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Can the Constitution Respond to Changing Social Norms?

Professor Randy Barnett argues that it is not the purpose of the Constitution to respond to changing social norms. The Constitution is designed to provide structure that enables the legislature to respond to change. Originalism is not contrary to change. It uses the original meaning of the text and applies it to new circumstances. https://youtube.com/watch?v=oTEajZ0iO1E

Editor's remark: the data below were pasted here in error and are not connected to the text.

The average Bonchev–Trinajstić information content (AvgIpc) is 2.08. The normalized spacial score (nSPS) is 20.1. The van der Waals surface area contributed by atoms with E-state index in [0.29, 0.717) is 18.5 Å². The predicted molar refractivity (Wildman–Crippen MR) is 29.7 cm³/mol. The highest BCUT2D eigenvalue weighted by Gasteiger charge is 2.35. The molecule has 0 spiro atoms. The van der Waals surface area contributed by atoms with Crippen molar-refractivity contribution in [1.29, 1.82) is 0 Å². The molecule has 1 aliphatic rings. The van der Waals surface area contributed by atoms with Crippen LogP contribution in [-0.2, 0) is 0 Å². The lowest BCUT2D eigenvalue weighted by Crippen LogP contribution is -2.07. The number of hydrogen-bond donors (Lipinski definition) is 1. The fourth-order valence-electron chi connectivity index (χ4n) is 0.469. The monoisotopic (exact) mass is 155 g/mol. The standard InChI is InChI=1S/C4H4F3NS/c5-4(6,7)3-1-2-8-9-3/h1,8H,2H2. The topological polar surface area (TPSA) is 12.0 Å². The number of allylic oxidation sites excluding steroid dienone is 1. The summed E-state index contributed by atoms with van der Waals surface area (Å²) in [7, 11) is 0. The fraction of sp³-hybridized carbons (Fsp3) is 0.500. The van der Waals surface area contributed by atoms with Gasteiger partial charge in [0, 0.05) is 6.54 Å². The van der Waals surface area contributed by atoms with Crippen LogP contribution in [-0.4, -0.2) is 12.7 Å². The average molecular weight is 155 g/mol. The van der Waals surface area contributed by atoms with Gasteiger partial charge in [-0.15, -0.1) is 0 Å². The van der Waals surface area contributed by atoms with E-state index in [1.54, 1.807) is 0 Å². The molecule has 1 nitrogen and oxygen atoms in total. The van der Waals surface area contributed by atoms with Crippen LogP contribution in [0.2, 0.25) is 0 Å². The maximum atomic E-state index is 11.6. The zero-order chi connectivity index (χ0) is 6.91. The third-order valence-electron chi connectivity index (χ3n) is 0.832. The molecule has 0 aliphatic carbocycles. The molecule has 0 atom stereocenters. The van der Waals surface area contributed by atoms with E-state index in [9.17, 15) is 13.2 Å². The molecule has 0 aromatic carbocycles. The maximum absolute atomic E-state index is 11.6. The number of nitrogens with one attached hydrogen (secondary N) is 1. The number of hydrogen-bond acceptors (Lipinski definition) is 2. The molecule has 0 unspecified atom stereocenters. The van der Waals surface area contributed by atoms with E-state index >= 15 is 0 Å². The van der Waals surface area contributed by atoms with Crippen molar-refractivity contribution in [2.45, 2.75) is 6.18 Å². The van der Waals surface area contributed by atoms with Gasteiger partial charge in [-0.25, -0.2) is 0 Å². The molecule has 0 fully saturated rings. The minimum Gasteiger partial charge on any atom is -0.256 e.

The Constitution may be a good Constitution or at least a good enough Constitution to be legitimate. That doesn't mean it's a perfect Constitution. For example, it may be that it's too hard to amend the Constitution, that somehow the rules governing amendments should be changed to make them easier, but that isn't about what the Constitution means. That's about whether the meaning of the Constitution is good enough and should be changed, so, therefore, that is not a challenge to originalism itself. Most of the debate about whether originalism will keep up with changing social norms assumes that the text of the Constitution itself is something that governs changing constitutional norms, rather than the text of the Constitution is largely structural, and it allocates power to various other branches of government to adjust to changing in constitutional norms, like, for example, a popularly inactive Congress or a popularly inactive state legislatures. It's popularly inactive legislatures, through their legislation, empowered by a Constitution, that responds to changing social norms, not the Constitution itself. Originalism can provide for change, but because the application to particular situations is always going to be different. You take the original meaning of the text and then you develop implementing doctrines to apply it to new circumstances. Those implementing doctrines, being constitutional constructions themselves, can change as circumstances change. That's the true living Constitution. It's living constitutional law to implement a fixed constitutional text.

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